General Motors (GM) - Get General Motors Company (GM) Report may get dumped by the Dow Jones Industrial Average if the nation's biggest carmaker strikes the wrong kind of bailout deal with the government.
American International Group
, membership in the Dow may depend on the kind of deal it strikes with the government, said John Prestbo, editor and executive director of Dow Jones Indexes.
"We took out AIG because the government took a big stake in that company, and now GM has its hand out and we'll be taking a close look at what form it takes," Prestbo said. "If it comes at all, then we'll look at replacing GM."
got the boot in 1979, when it faced its bankruptcy days. So, the writing is on the wall for GM, which has said it doesn't have enough cash to last another year.
That means that all the ETF's and index funds pegged to the DJIA will need to change accordingly, putting GM in a potential death spiral.
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Here's how it goes. Government helps out to save the company. Dow drops GM. Funds and ETF's engage in full-scale selling that drives the value of the stock down even further from its current historic lows.
The assistance that most financial firms have received isn't quite so problematic because the government didn't take an ownership position.
is in the Dow and will get huge relief from the Federal Reserve by putting up credit card payments as collateral in exchange for loans.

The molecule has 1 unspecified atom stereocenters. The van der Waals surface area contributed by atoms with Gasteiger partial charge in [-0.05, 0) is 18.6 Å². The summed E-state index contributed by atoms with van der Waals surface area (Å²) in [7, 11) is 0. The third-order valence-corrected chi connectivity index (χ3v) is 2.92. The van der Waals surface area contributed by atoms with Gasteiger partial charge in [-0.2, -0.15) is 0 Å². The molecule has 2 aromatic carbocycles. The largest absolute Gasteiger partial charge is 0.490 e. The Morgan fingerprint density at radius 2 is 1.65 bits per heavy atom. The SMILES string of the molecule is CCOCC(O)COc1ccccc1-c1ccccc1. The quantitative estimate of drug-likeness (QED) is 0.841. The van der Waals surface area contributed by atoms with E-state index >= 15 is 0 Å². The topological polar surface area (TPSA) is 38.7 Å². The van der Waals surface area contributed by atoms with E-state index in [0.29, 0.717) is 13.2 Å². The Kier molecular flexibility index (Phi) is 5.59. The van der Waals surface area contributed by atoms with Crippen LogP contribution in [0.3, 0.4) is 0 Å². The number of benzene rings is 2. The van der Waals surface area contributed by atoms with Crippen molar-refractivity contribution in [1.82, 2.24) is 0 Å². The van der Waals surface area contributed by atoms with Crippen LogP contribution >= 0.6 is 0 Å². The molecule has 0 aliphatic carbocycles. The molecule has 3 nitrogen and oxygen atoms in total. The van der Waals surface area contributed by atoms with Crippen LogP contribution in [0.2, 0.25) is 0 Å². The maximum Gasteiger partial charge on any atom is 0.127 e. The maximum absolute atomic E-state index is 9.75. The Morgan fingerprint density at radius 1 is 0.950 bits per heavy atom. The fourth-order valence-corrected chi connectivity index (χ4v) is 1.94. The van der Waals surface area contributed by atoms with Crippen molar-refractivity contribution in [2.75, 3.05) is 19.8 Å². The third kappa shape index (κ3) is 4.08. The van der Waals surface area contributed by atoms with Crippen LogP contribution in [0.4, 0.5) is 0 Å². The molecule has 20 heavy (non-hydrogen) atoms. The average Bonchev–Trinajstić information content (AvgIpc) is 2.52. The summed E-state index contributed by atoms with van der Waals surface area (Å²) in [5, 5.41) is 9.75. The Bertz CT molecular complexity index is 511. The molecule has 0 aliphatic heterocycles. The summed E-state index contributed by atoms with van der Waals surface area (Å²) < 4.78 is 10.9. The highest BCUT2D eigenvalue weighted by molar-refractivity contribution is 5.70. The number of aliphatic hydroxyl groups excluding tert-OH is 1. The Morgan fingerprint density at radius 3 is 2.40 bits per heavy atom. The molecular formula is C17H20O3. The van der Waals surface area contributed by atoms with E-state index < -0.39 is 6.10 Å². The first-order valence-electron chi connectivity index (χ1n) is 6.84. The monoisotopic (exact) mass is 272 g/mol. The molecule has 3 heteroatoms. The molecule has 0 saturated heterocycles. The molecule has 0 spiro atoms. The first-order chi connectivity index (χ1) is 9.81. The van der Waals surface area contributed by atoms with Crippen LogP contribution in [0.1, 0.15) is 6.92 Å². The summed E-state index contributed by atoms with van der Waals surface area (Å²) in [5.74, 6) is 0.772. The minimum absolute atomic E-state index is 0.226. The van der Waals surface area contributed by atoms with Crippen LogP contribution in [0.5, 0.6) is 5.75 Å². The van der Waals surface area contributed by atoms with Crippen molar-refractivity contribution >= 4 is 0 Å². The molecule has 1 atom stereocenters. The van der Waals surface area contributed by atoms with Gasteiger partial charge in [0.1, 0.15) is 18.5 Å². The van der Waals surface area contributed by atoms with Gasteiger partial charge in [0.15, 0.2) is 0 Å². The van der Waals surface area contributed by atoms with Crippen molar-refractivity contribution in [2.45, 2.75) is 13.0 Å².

Bank of America
JP Morgan Chase
-- all received help in some form, whether it was the purchase of their commercial paper or the extension of cheap credit.
At this point, it's not clear if the government will be willing to take on the horribly mismanaged automaker. It's one thing to save a financial firm that continues to make money and another thing to rescue a business that for decades has been unable to control labor and legacy costs or deliver a product that consumers want. GM could be allowed to declare bankruptcy.
Lehman was not deemed too big to fail, and it had assets of over $600 billion.GM clocks in at $111 billion in assets.
Bankruptcy could result in a better, leaner company. The airlines know all about recovering from bankruptcy. And perhaps, later down the road, GM could re-enter the Dow once it gets its act together.
knows that game. It' been kicked out before.
But for some reason nostalgic Americans refuse to let the carmakers take a hit and learn from their mistakes. A bailout seems to be preferred. It worked so well for Chrysler.
Is it important to the Dow editors to keep an auto presence in the index?
Ford's in no better position than GM. Chrysler's not an option since
sold it to Cerebus Capital Management. And since the Dow is meant to be a barometer of the U.S. market,
can't be considered.
Then again maybe they should leave a bankrupt company in the Dow. It might be the most accurate barometer of the market yet by tracking all the blue chips that have gone bankrupt.